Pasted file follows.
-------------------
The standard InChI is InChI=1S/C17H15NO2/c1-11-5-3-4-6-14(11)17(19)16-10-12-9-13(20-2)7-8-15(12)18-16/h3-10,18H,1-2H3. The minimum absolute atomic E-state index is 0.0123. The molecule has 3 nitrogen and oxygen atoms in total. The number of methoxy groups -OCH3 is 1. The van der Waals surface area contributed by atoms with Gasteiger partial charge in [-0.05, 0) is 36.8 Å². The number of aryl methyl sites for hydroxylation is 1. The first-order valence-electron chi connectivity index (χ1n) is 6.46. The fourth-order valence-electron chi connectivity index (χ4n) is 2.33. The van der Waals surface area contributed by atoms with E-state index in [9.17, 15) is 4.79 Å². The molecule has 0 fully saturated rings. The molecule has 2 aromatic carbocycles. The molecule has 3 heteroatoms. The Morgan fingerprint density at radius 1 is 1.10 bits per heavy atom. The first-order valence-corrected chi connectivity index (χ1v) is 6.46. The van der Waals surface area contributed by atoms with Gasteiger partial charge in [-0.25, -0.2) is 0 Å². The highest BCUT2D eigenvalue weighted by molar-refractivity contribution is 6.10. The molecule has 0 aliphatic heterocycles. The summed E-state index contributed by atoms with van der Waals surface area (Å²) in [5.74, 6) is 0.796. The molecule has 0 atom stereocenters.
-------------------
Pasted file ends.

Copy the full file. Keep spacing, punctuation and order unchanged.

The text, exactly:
The standard InChI is InChI=1S/C17H15NO2/c1-11-5-3-4-6-14(11)17(19)16-10-12-9-13(20-2)7-8-15(12)18-16/h3-10,18H,1-2H3. The minimum absolute atomic E-state index is 0.0123. The molecule has 3 nitrogen and oxygen atoms in total. The number of methoxy groups -OCH3 is 1. The van der Waals surface area contributed by atoms with Gasteiger partial charge in [-0.05, 0) is 36.8 Å². The number of aryl methyl sites for hydroxylation is 1. The first-order valence-electron chi connectivity index (χ1n) is 6.46. The fourth-order valence-electron chi connectivity index (χ4n) is 2.33. The van der Waals surface area contributed by atoms with E-state index in [9.17, 15) is 4.79 Å². The molecule has 0 fully saturated rings. The molecule has 2 aromatic carbocycles. The molecule has 3 heteroatoms. The Morgan fingerprint density at radius 1 is 1.10 bits per heavy atom. The first-order valence-corrected chi connectivity index (χ1v) is 6.46. The van der Waals surface area contributed by atoms with Gasteiger partial charge in [-0.25, -0.2) is 0 Å². The highest BCUT2D eigenvalue weighted by molar-refractivity contribution is 6.10. The molecule has 0 aliphatic heterocycles. The summed E-state index contributed by atoms with van der Waals surface area (Å²) in [5.74, 6) is 0.796. The molecule has 0 atom stereocenters.